However, the Canucks' 29th-ranked power play went to work after Winnipeg's Chris Thorburn took an offensive-zone holding penalty. Eight seconds into Thorburn's minor, Edler snuck into a scramble in front of the Winnipeg net and jabbed a loose puck past Pavelec's right pad at 10:27.

Kesler tied the game at 4:48 of the second period on the Canucks' ninth shot of the game, stepping into the slot and backhanding a rising shot that fluttered past Pavelec's glove. Frolik restored the Jets' one-goal advantage 1:53 later when he one-timed Ladd's behind-the-net feed into the slot past Lack at 6:41.

"We were resilient," Kesler said. "We need to find a way to win. It's a tough one. I don't like to lose. Nobody in here likes to lose. It's getting really old."

Did the Canucks deserve a better fate?

"Yes and no," Kesler said. "We battled back, and then [we] gave up goals right away. Then [we] give up late goals. We need to figure that out. We played well enough to get a point; we didn't play well enough to get two."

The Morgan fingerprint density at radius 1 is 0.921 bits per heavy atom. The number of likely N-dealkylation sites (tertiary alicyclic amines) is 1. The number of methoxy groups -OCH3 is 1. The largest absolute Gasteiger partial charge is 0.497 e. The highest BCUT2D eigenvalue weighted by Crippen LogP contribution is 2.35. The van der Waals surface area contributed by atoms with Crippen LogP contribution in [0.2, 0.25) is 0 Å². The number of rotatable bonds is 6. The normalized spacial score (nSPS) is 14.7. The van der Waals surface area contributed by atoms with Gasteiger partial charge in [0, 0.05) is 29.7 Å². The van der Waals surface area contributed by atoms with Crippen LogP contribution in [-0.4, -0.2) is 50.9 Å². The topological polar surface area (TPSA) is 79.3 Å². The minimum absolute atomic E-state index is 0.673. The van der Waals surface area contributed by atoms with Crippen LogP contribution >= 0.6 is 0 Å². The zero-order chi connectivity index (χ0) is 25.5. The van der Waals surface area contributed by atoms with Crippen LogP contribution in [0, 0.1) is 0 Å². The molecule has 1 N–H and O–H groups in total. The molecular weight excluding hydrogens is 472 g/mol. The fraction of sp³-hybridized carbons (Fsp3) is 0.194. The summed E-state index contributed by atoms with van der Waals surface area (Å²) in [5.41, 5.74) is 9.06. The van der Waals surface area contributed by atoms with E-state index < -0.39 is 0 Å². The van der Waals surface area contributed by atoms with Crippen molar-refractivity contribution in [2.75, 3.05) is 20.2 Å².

Coach John Tortorella will return from his six-game, 15-day suspension in time for the Canucks' game Monday against the Detroit Red Wings.

"We've got to make sure that we control our attitude and make sure that we have to be a resilient group," Sullivan said. "We have to have a short memory and we've got to fight our way out of it. The only people that we can look to for solutions are inside the room."

For Maurice, the learning process continues. The veteran of 1,093 games behind NHL benches has provided a measured and calm tone for a young team that was prone to breakdowns and erratic play before his arrival.

"I'm not coming to the rink at any point in time thinking that if we play our game, it should be pretty smooth," he said. "It's not, and you have to accept that, and that's where your resiliency comes from.

"So when they score one, it's not the end of the world. There are going to be parts of the game that [opponents] control, and we've got to manage that better and we're just going to keep working at it and working at it."